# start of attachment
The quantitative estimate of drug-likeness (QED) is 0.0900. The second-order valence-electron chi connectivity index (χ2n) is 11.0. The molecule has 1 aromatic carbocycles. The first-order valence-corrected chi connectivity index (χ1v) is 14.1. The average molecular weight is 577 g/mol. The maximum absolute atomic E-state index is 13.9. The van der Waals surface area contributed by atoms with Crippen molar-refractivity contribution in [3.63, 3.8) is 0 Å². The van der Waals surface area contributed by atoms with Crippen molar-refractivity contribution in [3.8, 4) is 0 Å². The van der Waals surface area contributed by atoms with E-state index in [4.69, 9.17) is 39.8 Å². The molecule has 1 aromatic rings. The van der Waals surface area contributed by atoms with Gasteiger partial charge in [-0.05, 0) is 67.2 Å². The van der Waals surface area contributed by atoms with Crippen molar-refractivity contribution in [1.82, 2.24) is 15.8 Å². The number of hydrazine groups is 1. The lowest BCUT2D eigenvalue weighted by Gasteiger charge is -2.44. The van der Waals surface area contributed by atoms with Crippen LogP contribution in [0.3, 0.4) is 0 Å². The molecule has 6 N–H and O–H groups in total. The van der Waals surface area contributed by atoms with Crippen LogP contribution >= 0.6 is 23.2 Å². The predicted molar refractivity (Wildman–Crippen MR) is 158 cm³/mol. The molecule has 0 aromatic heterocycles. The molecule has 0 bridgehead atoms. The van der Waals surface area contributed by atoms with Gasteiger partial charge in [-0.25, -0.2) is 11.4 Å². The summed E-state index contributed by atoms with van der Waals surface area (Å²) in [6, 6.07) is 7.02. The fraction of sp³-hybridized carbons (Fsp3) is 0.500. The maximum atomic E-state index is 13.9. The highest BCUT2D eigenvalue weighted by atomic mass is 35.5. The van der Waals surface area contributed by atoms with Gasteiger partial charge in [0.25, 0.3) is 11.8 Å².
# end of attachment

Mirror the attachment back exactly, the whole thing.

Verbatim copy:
The quantitative estimate of drug-likeness (QED) is 0.0900. The second-order valence-electron chi connectivity index (χ2n) is 11.0. The molecule has 1 aromatic carbocycles. The first-order valence-corrected chi connectivity index (χ1v) is 14.1. The average molecular weight is 577 g/mol. The maximum absolute atomic E-state index is 13.9. The van der Waals surface area contributed by atoms with Crippen molar-refractivity contribution in [3.63, 3.8) is 0 Å². The van der Waals surface area contributed by atoms with Crippen molar-refractivity contribution in [3.8, 4) is 0 Å². The van der Waals surface area contributed by atoms with E-state index in [4.69, 9.17) is 39.8 Å². The molecule has 1 aromatic rings. The van der Waals surface area contributed by atoms with Gasteiger partial charge in [-0.05, 0) is 67.2 Å². The van der Waals surface area contributed by atoms with Crippen molar-refractivity contribution in [1.82, 2.24) is 15.8 Å². The number of hydrazine groups is 1. The lowest BCUT2D eigenvalue weighted by Gasteiger charge is -2.44. The van der Waals surface area contributed by atoms with Crippen LogP contribution in [0.3, 0.4) is 0 Å². The molecule has 6 N–H and O–H groups in total. The van der Waals surface area contributed by atoms with Crippen LogP contribution >= 0.6 is 23.2 Å². The predicted molar refractivity (Wildman–Crippen MR) is 158 cm³/mol. The molecule has 0 aromatic heterocycles. The molecule has 0 bridgehead atoms. The van der Waals surface area contributed by atoms with Gasteiger partial charge in [-0.25, -0.2) is 11.4 Å². The summed E-state index contributed by atoms with van der Waals surface area (Å²) in [6, 6.07) is 7.02. The fraction of sp³-hybridized carbons (Fsp3) is 0.500. The maximum atomic E-state index is 13.9. The highest BCUT2D eigenvalue weighted by atomic mass is 35.5. The van der Waals surface area contributed by atoms with Gasteiger partial charge in [0.25, 0.3) is 11.8 Å².